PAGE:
Have you ever been in the middle of baking and wondered, “Why does this recipe call for flour? And why does it call for whole wheat flour, or all-purpose flour, or bread flour? And why wheat flour all the time?”
The last question is easy to answer. Wheat is plentiful and cheap. The United States alone grew 58 million tons of wheat in 2012 to 2013 season. It’s true that flour can be made from many types of grains, including corn, oats, barley, rye, rice and chickpeas. But even recipes that call for these specialty flours often use some wheat flour. So, we’ll stick to wheat because that’s probably what you’re using.
The Thick and Thin of It
Flour is used as a thickening agent. Wheat flour also holds wet ingredients such as oils, milk and eggs together. It can do this because of a protein called gluten, which develops as the wheat is worked. Most recipes call for all-purpose flour, which is a mix of refined hard and soft wheats. What are hard and soft wheats?
Hard wheat is harvested in spring and is high in gluten. It has a high mineral content and is just the thing for making bread. Soft wheat has a lower amount of gluten and is used for making cakes and pastries. The mix of hard and soft wheats are why all-purpose flour is ideal for most recipes that need flour. You’ve also seen those packages of self-rising flour when you go shopping. This type of flour has salt and baking powder, but it doesn’t store as long as all-purpose flour.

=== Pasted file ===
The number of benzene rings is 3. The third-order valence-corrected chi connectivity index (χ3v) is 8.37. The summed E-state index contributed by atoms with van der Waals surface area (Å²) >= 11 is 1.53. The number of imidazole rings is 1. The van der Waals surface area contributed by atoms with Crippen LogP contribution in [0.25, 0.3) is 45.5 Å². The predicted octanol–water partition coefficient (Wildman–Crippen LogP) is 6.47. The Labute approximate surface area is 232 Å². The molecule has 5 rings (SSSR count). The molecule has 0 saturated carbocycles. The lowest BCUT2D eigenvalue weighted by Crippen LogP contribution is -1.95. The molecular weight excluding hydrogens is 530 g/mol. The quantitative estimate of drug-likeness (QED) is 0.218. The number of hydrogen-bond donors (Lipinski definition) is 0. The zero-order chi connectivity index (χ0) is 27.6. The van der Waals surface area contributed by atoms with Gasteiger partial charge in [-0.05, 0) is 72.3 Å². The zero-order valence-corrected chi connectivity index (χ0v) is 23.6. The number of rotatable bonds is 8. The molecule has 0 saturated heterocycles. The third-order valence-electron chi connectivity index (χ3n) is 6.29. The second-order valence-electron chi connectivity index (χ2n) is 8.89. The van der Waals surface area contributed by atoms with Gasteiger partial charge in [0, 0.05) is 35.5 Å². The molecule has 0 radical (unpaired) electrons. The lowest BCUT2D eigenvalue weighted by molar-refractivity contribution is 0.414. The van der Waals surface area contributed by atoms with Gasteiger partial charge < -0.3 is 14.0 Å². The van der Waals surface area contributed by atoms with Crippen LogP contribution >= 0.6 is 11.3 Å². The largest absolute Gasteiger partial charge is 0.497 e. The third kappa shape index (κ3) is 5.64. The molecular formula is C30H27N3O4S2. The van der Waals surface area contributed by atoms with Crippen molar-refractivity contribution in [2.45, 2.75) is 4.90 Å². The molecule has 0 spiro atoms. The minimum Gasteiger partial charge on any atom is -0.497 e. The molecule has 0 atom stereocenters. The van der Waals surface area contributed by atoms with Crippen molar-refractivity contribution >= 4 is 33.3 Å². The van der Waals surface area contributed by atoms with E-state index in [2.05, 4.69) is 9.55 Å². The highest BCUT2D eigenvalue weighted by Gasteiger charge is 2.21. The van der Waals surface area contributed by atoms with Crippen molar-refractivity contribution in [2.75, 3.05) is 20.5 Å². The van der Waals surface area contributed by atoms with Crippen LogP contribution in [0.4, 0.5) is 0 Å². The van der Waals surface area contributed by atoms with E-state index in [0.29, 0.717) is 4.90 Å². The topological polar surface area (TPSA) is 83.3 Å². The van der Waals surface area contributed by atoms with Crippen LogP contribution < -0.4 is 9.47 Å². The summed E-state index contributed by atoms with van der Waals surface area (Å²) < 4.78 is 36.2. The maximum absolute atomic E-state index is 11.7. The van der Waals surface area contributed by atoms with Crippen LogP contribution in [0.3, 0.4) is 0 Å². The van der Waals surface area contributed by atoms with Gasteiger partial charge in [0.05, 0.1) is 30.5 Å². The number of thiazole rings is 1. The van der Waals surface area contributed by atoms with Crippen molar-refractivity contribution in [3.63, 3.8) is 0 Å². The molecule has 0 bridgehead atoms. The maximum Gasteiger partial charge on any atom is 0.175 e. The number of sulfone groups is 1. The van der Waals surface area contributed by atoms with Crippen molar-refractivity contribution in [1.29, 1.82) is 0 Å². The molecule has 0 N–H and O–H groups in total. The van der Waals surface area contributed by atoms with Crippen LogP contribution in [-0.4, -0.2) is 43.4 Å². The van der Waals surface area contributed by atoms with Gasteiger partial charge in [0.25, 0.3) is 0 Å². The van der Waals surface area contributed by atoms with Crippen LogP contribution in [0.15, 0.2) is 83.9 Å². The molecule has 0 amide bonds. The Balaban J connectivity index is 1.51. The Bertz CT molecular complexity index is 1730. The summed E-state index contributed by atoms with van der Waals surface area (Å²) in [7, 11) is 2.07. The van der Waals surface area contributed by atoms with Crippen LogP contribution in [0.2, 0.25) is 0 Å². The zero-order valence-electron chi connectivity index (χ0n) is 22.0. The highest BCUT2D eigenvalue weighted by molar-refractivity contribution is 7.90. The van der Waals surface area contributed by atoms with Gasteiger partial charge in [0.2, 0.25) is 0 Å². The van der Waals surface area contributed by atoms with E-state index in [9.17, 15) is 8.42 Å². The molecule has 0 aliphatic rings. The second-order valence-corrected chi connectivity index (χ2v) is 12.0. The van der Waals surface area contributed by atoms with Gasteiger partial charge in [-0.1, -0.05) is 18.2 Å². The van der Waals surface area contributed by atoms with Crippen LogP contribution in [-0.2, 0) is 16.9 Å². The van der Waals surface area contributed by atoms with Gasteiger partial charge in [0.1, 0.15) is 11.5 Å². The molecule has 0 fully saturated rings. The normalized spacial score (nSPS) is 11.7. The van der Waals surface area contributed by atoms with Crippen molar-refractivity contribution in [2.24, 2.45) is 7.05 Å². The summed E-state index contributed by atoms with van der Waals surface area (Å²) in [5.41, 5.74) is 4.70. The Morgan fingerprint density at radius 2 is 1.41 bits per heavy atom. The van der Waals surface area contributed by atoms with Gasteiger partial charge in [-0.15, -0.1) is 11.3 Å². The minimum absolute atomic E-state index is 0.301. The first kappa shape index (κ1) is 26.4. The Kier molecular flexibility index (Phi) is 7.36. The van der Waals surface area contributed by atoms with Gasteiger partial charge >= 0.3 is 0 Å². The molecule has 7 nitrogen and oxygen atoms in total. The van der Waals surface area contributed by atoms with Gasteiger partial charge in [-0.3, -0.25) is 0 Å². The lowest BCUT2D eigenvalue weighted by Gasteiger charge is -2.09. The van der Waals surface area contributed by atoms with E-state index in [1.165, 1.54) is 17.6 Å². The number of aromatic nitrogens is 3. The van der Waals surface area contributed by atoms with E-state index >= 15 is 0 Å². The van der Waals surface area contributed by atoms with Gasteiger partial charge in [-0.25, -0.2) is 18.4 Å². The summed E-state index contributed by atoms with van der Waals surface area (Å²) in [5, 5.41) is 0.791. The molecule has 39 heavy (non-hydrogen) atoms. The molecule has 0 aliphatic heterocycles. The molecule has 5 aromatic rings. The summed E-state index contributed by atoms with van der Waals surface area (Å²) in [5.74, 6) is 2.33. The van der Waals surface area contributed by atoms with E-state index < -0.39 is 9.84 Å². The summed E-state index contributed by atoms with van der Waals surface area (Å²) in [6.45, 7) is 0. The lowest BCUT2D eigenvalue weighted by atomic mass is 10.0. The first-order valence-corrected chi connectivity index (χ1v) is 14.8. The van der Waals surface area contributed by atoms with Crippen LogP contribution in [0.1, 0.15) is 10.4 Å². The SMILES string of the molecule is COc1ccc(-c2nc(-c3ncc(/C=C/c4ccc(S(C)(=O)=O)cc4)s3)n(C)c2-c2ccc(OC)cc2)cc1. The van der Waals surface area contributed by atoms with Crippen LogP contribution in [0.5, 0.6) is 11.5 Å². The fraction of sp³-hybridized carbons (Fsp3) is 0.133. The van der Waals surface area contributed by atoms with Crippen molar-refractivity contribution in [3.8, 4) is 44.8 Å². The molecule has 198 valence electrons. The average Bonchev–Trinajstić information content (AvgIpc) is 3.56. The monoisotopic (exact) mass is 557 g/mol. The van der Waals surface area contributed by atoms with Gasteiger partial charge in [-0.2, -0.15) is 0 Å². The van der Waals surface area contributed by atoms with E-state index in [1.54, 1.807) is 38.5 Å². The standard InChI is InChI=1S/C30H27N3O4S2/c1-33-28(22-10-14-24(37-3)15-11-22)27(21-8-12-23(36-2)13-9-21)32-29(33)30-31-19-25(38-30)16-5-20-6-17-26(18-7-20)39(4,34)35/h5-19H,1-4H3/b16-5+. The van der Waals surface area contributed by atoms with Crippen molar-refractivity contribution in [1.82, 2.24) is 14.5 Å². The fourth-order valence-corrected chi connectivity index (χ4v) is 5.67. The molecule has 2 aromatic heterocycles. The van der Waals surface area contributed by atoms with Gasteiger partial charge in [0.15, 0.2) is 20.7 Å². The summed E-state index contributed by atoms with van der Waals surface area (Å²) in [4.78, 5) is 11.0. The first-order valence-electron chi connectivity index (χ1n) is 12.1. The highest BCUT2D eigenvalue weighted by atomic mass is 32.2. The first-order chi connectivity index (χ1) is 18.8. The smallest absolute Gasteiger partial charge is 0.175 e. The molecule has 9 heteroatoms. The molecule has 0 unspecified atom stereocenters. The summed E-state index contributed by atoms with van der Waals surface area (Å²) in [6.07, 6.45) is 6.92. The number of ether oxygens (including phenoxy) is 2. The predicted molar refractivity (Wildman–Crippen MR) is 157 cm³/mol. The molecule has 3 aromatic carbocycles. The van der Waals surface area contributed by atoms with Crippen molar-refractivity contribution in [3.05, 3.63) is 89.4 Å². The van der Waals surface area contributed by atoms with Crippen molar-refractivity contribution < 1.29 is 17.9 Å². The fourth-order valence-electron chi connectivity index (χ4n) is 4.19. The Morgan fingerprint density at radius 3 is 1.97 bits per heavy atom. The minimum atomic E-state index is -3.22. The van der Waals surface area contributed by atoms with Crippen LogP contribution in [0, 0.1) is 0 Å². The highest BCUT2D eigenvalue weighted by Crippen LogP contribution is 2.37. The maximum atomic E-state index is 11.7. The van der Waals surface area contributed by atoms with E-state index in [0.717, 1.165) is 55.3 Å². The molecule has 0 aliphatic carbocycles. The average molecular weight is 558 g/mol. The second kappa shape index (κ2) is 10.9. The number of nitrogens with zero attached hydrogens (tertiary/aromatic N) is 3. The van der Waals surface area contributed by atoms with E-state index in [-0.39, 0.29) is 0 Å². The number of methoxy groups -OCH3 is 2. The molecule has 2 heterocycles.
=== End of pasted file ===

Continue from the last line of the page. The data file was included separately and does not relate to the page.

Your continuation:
Cake flour is found on the other end of the spectrum. It is soft and silky, has little gluten and is often mixed with cornstarch. Though it’s used in pastry, I’ve actually seen it used to dredge chicken before it’s fried. Dipping chicken in egg whites and then dredging it in cake flour gives the crust an unbeatable crispness.
Bakers also tend to prefer bleached all-purpose flour, which is flour that’s been treated to not only whiten it but bulk up the gluten. Whole wheat flour has the bran, germ and the endosperm of the wheatberry, while refined flour only has the endosperm. Because it retains the natural oils of the wheatberry, whole wheat flour is perishable and should be used up quickly or stored in the fridge.
The Function of Flour When You Bake
Flour is the basic ingredient in baked goods and is usually mixed first with other dry ingredients like sugar, baking powder, baking soda and yeast. Salt is also an important ingredient, even if your bakes are sumptuously sweet. You won’t taste an eighth of a teaspoon of salt, but it will enhance the other flavors.
If you watch cooking shows on TV, you’ll notice that different chefs have different ways to retrieve their flour. Some just plunge the measuring cup into a gigantic jar full of flour and scrape it level with a knife. Others fluff up the flour in the container and use a spoon to fill the measuring cup. Still others sift the flour and dry ingredients to remove any bits, aerate it and make sure it’s perfectly smooth.
Flour is also used to dust pans so the baked goods won’t stick and to coat not only meats and fish but vegetables. One delicious recipe from Turkey calls for grated zucchini mixed with whole wheat, garlic and spices and fried as beignets.
Nothing smells better than homemade bread! Check out the video below: